Women’s Fashion in the 18th and 19th Centuries

Victorian era fashion
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One of the few things that never remain static is fashion. It’s always changing, and trends are fleeting. Throughout history, it has evolved quite rapidly. Those who worked in the fashion in the fashion industry were quite the historians themselves: they’ve been able to document everything. There are countless records of these trending pieces, complete with its intricate design and style.

Nowadays, it’s quite easy to capture and store these designs with a camera. The same cannot be said in the past. People back then catalogued fashion through detailed illustrations and paintings. What we now consider as works of art also allow us a glimpse into the past.

These artworks have given us plenty of opportunities in the field of fashion. Thanks to them, we can continue to discuss the intricacies of female clothing in the 18th and 19th centuries. We can also compare how contemporary women’s clothing we buy online differ from these attires.

18th Century

The 1700s saw the peak and the fall of garish, ornate, and voluminous dresses in European parts. The French were influential like they are now. They were considered fashion forward, and had sway on women’s clothing.

Women’s clothing in the beginning of the century were created with soft draperies. Every element of each attire was lax, starting from the bodice which was not stiffened or boned. The skirts often had trains. Designers accomplished this by creating soft pleats with the rear end fabric.

Dresses became more extravagant while the turmoil also grew in France. Despite this, the aristocrats clung to the vestiges of their prestige. Court lifestyle invited lavish displays of wealth through clothing.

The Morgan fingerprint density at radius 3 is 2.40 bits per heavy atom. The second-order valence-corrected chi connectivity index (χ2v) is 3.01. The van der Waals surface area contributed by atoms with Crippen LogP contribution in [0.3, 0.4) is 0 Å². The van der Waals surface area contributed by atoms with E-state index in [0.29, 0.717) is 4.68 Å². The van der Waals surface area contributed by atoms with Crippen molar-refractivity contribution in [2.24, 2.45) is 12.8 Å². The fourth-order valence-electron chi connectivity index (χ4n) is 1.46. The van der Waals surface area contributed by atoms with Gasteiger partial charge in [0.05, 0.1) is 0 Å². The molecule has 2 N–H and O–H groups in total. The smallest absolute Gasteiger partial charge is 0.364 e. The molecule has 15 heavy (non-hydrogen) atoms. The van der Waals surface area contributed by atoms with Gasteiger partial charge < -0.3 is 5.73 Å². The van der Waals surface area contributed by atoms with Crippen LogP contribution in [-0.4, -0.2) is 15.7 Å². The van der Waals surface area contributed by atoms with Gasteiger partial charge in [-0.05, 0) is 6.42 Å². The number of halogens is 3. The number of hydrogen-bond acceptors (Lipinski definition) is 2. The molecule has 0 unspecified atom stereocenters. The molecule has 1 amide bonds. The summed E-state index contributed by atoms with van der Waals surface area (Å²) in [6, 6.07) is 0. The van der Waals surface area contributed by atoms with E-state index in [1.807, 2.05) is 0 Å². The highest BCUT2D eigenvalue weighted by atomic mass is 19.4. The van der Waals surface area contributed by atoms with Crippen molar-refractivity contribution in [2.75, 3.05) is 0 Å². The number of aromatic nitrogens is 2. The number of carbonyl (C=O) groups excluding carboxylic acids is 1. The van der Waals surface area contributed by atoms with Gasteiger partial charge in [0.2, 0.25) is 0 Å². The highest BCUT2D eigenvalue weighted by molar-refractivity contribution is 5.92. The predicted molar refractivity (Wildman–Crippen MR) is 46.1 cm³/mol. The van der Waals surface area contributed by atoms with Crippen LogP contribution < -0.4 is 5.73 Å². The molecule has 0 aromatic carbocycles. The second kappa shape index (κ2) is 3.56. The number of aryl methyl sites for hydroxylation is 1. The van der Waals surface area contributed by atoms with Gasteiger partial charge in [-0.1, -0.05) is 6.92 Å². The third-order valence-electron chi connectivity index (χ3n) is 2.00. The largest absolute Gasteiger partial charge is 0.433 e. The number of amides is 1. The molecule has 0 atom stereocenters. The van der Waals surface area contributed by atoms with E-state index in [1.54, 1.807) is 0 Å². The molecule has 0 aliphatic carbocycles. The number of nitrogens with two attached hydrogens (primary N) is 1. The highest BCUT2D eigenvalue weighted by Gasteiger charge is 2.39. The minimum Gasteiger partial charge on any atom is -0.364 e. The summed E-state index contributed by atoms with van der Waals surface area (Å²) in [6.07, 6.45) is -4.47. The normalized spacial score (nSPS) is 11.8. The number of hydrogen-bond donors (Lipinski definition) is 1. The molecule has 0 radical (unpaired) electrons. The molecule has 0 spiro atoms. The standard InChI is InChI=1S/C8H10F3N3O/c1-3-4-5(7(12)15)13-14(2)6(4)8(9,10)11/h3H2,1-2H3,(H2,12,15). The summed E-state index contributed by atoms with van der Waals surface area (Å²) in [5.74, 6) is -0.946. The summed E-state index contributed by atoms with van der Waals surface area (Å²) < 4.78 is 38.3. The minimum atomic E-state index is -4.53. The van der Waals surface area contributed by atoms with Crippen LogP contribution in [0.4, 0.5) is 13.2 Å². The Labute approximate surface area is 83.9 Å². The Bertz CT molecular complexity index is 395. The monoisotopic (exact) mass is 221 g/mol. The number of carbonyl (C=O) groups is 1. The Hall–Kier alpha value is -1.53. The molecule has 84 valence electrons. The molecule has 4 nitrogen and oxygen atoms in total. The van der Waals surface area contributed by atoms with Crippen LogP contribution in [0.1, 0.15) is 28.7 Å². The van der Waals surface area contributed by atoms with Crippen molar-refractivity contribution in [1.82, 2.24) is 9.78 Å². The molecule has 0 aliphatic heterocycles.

During this time, women’s clothing were stiff and bell-like. This is thanks to petticoats and crinolines. They were largely handmade, embroidered and draped for fashion. These elaborate outfits were usually paired by decorated hairdos and silk mules.

19th Century

Medieval fashionHeavy and embroidered gowns went out of style at the turn of the century. The early 1800s was greeted by women donning dresses made from light fabrics. An example of which is cotton.

The attire looked like it was drooping from a bell shape. Unlike the early 1700s, women’s clothing didn’t have a train. There were no pleats or trains to make them appear more complicated. Instead, they were high-waisted and followed the natural figure. Complicated hairdos were also left in the past. They were replaced by shorter hair accessorized by a hat or beret when going out.

In the latter part of the century, the English replaced the French as the most influential when it comes to fashion. Gone were the simple dresses once more. The Victorian era welcomed extravagant attire.

Bigger skirts created with hoops came and went. Towards the end of the 1800s, the skirts, while bulky, were flattened in the front. The back part puffed out using bustles. Accompanying these bustled skirts were tight corsets and detachable cuffs collars and cuffs. The amount of fabric required to make these dresses meant that women had fewer options to choose from, depending on class.

Blast From the Past?

Many items from the past have made comebacks before. Fashion is no different. Considering this, there may come a time when we see some of these styles and designs trending once again, and not just for Halloween.